To reminisce about Peggy Guggenheim in the way she reminisces about others in this book, she was a great friend of my father, Herbert Read. ‘He became a sort of father in my life and behind his back I called him Papa. He treated me the way Disraeli treated Queen Victoria. I suppose I was rather in love with him, spiritually.’ He would stay with her when in Venice to judge the Biennale and once or twice as children we went with him. I remember on one occasion that my parents slept in grandeur on the main floor of the Palazzo Venier dei Leone while we were put in a damp basement room which their famous dogs (one of which she had dubbed ‘Sir Herbert’ pour encourager la Reine) used as a lavatory. Embarrassed Italian servants in white jackets came down to sweep up their turds. She was almost the only very rich friend my father had: I was not impressed by her way of life.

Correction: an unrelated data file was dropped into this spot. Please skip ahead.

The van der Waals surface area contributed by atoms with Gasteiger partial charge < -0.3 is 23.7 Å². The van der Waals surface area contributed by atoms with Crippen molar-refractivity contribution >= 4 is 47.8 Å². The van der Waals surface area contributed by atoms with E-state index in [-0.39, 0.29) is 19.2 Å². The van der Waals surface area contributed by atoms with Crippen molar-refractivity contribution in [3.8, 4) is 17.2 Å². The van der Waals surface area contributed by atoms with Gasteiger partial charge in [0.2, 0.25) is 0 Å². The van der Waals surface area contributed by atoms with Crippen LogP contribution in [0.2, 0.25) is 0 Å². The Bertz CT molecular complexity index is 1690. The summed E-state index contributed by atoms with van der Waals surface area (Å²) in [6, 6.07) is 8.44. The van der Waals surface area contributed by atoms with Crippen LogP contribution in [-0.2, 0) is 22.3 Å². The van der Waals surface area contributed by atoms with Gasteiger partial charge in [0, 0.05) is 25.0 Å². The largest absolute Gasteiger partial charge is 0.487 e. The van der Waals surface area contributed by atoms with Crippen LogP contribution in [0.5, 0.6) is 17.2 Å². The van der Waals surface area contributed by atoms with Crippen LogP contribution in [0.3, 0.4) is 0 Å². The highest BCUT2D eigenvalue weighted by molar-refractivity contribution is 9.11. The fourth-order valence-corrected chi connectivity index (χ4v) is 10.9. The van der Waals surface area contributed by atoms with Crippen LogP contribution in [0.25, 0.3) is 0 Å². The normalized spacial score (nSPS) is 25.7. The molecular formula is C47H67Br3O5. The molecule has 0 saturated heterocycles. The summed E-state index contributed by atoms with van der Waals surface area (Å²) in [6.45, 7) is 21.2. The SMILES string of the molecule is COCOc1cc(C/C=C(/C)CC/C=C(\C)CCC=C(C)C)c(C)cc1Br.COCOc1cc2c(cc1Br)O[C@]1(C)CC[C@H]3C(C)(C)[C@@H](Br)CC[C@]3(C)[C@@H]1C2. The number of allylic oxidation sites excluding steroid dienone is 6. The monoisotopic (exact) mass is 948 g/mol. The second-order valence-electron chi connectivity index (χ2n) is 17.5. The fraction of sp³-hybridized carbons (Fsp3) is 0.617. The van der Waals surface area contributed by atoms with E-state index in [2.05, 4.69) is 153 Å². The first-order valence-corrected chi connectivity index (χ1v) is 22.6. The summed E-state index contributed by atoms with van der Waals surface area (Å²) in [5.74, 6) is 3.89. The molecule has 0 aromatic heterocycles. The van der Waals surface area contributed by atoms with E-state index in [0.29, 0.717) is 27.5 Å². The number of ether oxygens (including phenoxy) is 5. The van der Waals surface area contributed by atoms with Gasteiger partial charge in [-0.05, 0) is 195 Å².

The attraction of these memoirs is in their sincerity and vulgarity: wittingly or unwittingly she exposes herself as a rich bitch who escaped from the Jewish haute bourgeoisie of New York to lord it in European bohemia – wandering from rented house to rented house in France, Italy and England;